Quarriors review header
Dice Games Family Board Games Fantasy Board Games Fighting Board Games Modern Board Games

Quarriors Game Review

Hexahedronal Monster Combat

Quarriors is a six-sided slug fest, a hexhedronal hullabaloo. Build the perfect creature army and conquer your foes in Quarriors.

Quarriors Overview

Designed by Mike Elliott and Eric Lang, and released in the US by WizKids Games, Quarriors is a fabulous dice rolling extravaganza. This 2011 Golden Geek Nominee, and 2013 Origins Awards Winner will make you wish you could travel back in time to experience it for the first time all over again.


In Quarriors 2 – 4 players will arm themselves with powerful magical spells, and summon legions of hexahedronal creatures to do battle against their opponents. Bravely cover yourself in Glory by protecting your creatures from your opponents, or wisely choose to summon increasingly more powerful creatures to dominate your enemies.

How to Set Up Quarriors

Quarriors is a dice building game based on the same premise as the original deck builder Dominion, released in 2008. A central tableau consisting of 3 basic cards, 7 creature cards, and 3 spell cards is arranged in the middle of the playing area, known as The Wilds. The 7 creature cards and 3 spell cards are drawn (and redrawn if necessary) at random until each stack is unique. Place the matching dice onto each card in reach of every player.


Finally, all players are given 8 quiddity dice and 4 assistant dice (low powered creatures), and the game can begin.


How to Play Quarriors

On a player’s turn they’ll pull a certain number of dice from their bag and roll them. Die faces displaying the mystic tear drop symbol for quiddity can be used to provide energy to existing creatures, or to recruit more powerful creatures and spells from the Wilds.


Die faces not showing quiddity will typically be either creatures which can be summoned to battle, or special abilities (spell dice). Players choosing to send their creatures into battle must have enough available quiddity to pay the creatures level cost, located in the top left corner of the die. Most die in the game will have at least one quiddity face, and a number of other faces, all of which are displayed at the bottom of the power card for that die.


Once the quiddity cost for any creatures have been paid then that player will send their creatures into battle. The attacking player will total the value of all of their offensive creatures (located in the top right corner of each creature die). Then in clockwise order each player offers up a defender who may or may not be able to defeat the attack total presented. If a creature is defeated (either the attacker’s or defender’s) it goes into the discard card pile for that player.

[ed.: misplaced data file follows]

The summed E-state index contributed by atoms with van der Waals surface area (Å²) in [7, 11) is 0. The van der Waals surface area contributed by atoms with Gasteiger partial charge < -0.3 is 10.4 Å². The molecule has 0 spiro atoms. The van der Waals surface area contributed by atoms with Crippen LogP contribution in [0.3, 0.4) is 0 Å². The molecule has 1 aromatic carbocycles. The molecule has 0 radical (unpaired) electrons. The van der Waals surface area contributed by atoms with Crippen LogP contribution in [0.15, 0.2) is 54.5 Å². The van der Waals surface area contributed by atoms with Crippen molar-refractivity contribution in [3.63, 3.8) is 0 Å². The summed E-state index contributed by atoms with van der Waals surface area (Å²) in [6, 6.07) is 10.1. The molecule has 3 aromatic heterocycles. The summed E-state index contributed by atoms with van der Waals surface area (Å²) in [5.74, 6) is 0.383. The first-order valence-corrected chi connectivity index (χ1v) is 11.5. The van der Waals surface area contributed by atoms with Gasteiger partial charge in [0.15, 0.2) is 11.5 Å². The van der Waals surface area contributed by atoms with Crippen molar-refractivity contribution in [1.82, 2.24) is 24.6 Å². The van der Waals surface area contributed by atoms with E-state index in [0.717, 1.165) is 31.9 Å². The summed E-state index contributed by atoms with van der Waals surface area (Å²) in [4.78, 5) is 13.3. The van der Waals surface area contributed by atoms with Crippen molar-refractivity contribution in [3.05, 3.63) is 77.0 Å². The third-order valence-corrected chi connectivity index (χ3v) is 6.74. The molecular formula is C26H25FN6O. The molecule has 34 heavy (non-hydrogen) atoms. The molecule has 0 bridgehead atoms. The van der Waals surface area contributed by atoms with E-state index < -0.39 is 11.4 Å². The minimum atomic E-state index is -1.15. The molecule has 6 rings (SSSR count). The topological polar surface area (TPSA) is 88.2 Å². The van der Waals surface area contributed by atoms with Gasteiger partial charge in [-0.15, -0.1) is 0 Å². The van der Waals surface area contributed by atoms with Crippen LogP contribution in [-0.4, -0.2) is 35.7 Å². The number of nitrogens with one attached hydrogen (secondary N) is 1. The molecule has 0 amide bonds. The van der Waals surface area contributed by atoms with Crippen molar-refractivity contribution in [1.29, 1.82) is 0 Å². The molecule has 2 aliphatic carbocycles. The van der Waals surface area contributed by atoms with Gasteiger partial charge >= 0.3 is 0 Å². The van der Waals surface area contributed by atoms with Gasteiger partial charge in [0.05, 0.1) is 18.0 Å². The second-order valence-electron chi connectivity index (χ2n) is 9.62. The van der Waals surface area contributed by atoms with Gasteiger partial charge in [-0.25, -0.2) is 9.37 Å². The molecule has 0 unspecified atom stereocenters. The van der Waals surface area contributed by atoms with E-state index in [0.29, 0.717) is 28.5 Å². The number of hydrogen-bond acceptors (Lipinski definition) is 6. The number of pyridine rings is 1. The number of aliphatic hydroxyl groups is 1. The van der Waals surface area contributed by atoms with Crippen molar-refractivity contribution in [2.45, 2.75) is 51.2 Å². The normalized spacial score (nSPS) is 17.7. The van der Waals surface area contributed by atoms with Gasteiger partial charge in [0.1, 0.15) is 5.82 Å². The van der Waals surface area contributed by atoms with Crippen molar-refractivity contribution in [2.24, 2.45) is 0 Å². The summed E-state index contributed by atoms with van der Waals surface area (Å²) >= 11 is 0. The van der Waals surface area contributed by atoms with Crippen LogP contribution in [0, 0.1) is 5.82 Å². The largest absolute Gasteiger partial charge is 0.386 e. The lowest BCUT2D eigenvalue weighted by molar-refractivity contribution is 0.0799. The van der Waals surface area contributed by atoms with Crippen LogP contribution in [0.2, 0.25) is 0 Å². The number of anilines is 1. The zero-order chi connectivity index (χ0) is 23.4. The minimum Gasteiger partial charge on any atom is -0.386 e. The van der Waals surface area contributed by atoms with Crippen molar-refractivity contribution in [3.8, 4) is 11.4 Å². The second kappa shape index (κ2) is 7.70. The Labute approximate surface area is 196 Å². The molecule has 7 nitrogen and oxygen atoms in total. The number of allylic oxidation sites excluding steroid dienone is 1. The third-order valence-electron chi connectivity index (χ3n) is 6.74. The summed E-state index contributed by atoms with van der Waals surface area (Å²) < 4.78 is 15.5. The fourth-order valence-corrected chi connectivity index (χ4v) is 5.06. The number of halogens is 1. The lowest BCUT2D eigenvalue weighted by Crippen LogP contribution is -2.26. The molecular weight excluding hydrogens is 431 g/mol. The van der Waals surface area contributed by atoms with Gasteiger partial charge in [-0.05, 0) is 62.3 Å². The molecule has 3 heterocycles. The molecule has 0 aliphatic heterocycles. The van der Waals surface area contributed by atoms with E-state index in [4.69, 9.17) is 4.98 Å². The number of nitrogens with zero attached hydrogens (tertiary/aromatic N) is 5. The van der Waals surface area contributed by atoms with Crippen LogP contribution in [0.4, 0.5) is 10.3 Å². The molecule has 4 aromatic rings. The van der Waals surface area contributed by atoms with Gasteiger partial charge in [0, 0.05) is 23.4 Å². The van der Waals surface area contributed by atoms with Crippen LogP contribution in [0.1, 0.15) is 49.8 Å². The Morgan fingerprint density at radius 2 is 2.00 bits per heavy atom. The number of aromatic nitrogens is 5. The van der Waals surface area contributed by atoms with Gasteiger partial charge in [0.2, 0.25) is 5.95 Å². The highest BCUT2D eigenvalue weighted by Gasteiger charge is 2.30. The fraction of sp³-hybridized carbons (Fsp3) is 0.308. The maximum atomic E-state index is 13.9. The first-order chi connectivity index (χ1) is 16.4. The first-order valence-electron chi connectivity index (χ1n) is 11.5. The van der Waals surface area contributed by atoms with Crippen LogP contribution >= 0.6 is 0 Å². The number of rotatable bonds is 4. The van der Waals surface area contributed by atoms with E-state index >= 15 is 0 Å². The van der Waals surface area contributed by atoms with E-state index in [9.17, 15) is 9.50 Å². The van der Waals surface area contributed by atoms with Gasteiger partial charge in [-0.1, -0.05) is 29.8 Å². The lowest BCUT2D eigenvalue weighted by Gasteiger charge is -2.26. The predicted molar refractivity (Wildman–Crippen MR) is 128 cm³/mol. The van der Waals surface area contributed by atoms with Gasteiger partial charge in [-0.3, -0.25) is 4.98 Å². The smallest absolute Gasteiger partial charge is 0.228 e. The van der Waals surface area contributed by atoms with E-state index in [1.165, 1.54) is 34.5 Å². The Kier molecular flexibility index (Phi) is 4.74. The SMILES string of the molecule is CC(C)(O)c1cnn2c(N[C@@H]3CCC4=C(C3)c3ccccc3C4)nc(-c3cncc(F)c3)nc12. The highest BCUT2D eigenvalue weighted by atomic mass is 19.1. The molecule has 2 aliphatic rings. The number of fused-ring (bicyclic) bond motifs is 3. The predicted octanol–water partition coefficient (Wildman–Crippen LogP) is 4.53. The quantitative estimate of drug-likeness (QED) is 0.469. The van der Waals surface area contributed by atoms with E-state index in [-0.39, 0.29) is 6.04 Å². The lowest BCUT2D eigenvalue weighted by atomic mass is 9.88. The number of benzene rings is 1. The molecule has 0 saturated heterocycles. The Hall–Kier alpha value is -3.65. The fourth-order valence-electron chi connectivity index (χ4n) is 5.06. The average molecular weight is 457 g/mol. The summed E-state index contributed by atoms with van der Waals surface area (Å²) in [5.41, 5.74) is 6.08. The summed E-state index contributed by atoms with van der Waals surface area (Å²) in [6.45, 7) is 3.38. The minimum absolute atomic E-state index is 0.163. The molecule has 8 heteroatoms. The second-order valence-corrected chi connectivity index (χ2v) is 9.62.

In the example below, the bottom player (with an attack value of 4) is attacking the top player.


Attacks continue until the attacking player’s creatures are all defeated, or until any remaining creatures have made it around the entire table. Those creatures will now act as defenders for that player while other player’s take their turns. Any creatures still remaining in front of a player at the beginning of their next turn will score Glory points equal to the number found on the top right corner of that creature’s Power card.


After the attacks have been resolved, players may use any remaining quiddity to capture new creatures from the Wilds. Players pay the quiddity cost found in the top left corner of the power card they wish to purchase. Players will then place all rolled dice into their discard pile, along with any captured creatures, and active status will pass to the next player. The game will continue like this until one player has reached the Glory Goal based on the number of players.


What I Like About Quarriors

Of course you have to mention the dice first. They’re awesome. Not full sized, but just a bit smaller. They come in all colors, and styles. Some are solid colors, some are frosted crystal, some are speckled with glitter, they’re just really cool. The art in the game is really nice, with just a tiny bit of cartoonish-ness to prevent it from being super-serious. The gameplay is simple to explain, and the game takes just a few minutes to get up and running.

What I Dislike About Quarriors

While the dice are cool, the printing on some of the dice are blurred. It’s not a big deal, but can make them hard to read. The game is entertaining, but perhaps doesn’t lend itself to many, many replays (if that’s what you’re looking for).

Final Thoughts on Quarriors

At it’s heart Quarriors is a simple game; you roll some dice, attack other players (if you like) and capture new creatures (if you like). The base game includes 130 dice, and 53 creature and spell cards which gives Quarriors a good amount of variety. Each set of dice are represented by more than one power card, and each power card has different options. This means that from game to game, each set of dice might do totally different things based on the setup. Quarriors doesn’t offer much strategy, but clever purchases earlier in the game can make a big difference towards the end.

  • Mediocre - I probably won’t remember playing this in a year.

Quarriors details

About the author

Andy Matthews

Founder of Meeple Mountain, editor in chief of MeepleMountain.com, and software engineer. Father of 4, husband to 1, lover of games, books, and movies, and all around nice guy. I run Nashville Game Night, and Nashville Tabletop Day.

Subscribe to Meeple Mountain!

Crowdfunding Roundup

Crowdfunding Roundup header

Resources for Board Gamers

Board Game Categories